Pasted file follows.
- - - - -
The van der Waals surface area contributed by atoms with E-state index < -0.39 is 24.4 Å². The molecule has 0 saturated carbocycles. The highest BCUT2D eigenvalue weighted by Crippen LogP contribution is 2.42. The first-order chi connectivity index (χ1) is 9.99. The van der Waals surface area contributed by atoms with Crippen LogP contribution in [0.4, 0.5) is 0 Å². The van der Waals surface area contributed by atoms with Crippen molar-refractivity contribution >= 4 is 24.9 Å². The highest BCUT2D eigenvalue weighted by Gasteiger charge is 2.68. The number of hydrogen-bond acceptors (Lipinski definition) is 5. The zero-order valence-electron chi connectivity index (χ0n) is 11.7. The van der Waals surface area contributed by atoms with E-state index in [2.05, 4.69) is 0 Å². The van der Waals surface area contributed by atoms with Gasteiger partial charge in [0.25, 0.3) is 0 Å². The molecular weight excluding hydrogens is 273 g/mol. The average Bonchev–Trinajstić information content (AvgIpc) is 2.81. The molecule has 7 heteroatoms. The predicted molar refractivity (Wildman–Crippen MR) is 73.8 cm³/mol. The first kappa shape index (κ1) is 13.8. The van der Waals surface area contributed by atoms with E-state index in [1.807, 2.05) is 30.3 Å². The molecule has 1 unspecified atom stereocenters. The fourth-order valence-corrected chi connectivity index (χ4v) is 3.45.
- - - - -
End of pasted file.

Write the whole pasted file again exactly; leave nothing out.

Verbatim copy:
The van der Waals surface area contributed by atoms with E-state index < -0.39 is 24.4 Å². The molecule has 0 saturated carbocycles. The highest BCUT2D eigenvalue weighted by Crippen LogP contribution is 2.42. The first-order chi connectivity index (χ1) is 9.99. The van der Waals surface area contributed by atoms with Crippen LogP contribution in [0.4, 0.5) is 0 Å². The van der Waals surface area contributed by atoms with Crippen molar-refractivity contribution >= 4 is 24.9 Å². The highest BCUT2D eigenvalue weighted by Gasteiger charge is 2.68. The number of hydrogen-bond acceptors (Lipinski definition) is 5. The zero-order valence-electron chi connectivity index (χ0n) is 11.7. The van der Waals surface area contributed by atoms with E-state index in [2.05, 4.69) is 0 Å². The van der Waals surface area contributed by atoms with Gasteiger partial charge in [0.25, 0.3) is 0 Å². The molecular weight excluding hydrogens is 273 g/mol. The average Bonchev–Trinajstić information content (AvgIpc) is 2.81. The molecule has 7 heteroatoms. The predicted molar refractivity (Wildman–Crippen MR) is 73.8 cm³/mol. The first kappa shape index (κ1) is 13.8. The van der Waals surface area contributed by atoms with E-state index in [1.807, 2.05) is 30.3 Å². The molecule has 1 unspecified atom stereocenters. The fourth-order valence-corrected chi connectivity index (χ4v) is 3.45.